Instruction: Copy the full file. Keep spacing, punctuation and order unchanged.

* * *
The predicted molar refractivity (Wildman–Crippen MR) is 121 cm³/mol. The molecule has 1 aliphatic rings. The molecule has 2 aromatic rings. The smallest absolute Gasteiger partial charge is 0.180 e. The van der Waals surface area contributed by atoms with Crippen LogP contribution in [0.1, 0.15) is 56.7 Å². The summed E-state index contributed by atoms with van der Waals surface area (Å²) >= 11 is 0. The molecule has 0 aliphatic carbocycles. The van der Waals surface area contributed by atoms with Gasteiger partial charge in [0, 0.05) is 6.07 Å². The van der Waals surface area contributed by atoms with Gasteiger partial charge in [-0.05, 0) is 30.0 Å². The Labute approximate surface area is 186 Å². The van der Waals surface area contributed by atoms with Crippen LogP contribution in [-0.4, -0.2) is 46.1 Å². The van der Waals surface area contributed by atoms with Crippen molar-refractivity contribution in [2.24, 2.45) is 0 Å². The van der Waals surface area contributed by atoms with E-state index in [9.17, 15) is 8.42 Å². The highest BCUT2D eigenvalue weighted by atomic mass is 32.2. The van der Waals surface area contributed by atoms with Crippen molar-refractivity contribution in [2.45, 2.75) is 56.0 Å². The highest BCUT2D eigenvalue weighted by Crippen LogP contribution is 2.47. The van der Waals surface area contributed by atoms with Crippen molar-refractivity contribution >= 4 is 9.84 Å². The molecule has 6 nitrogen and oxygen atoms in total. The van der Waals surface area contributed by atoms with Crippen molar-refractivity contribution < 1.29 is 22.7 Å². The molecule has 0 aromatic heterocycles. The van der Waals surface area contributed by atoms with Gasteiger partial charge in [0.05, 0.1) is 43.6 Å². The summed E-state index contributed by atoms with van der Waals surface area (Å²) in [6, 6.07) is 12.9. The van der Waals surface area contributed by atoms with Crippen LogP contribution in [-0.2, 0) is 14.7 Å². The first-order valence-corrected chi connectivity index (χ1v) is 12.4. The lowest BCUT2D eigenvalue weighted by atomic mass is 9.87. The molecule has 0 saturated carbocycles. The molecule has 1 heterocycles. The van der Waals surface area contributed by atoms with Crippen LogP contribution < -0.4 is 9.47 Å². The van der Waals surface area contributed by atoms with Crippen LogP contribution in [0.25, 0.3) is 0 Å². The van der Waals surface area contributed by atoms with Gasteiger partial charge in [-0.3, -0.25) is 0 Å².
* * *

The predicted molar refractivity (Wildman–Crippen MR) is 121 cm³/mol. The molecule has 1 aliphatic rings. The molecule has 2 aromatic rings. The smallest absolute Gasteiger partial charge is 0.180 e. The van der Waals surface area contributed by atoms with Crippen LogP contribution in [0.1, 0.15) is 56.7 Å². The summed E-state index contributed by atoms with van der Waals surface area (Å²) >= 11 is 0. The molecule has 0 aliphatic carbocycles. The van der Waals surface area contributed by atoms with Gasteiger partial charge in [0, 0.05) is 6.07 Å². The van der Waals surface area contributed by atoms with Gasteiger partial charge in [-0.05, 0) is 30.0 Å². The Labute approximate surface area is 186 Å². The van der Waals surface area contributed by atoms with Crippen LogP contribution in [-0.4, -0.2) is 46.1 Å². The van der Waals surface area contributed by atoms with Crippen molar-refractivity contribution in [2.24, 2.45) is 0 Å². The van der Waals surface area contributed by atoms with E-state index in [9.17, 15) is 8.42 Å². The highest BCUT2D eigenvalue weighted by atomic mass is 32.2. The van der Waals surface area contributed by atoms with Crippen molar-refractivity contribution in [2.45, 2.75) is 56.0 Å². The highest BCUT2D eigenvalue weighted by Crippen LogP contribution is 2.47. The van der Waals surface area contributed by atoms with Crippen molar-refractivity contribution >= 4 is 9.84 Å². The molecule has 6 nitrogen and oxygen atoms in total. The van der Waals surface area contributed by atoms with Crippen molar-refractivity contribution < 1.29 is 22.7 Å². The molecule has 0 aromatic heterocycles. The van der Waals surface area contributed by atoms with Gasteiger partial charge in [0.05, 0.1) is 43.6 Å². The summed E-state index contributed by atoms with van der Waals surface area (Å²) in [6, 6.07) is 12.9. The van der Waals surface area contributed by atoms with Crippen LogP contribution in [-0.2, 0) is 14.7 Å². The first-order valence-corrected chi connectivity index (χ1v) is 12.4. The lowest BCUT2D eigenvalue weighted by atomic mass is 9.87. The molecule has 0 saturated carbocycles. The molecule has 1 heterocycles. The van der Waals surface area contributed by atoms with Crippen LogP contribution < -0.4 is 9.47 Å². The van der Waals surface area contributed by atoms with Crippen LogP contribution in [0.25, 0.3) is 0 Å². The van der Waals surface area contributed by atoms with Gasteiger partial charge in [-0.3, -0.25) is 0 Å².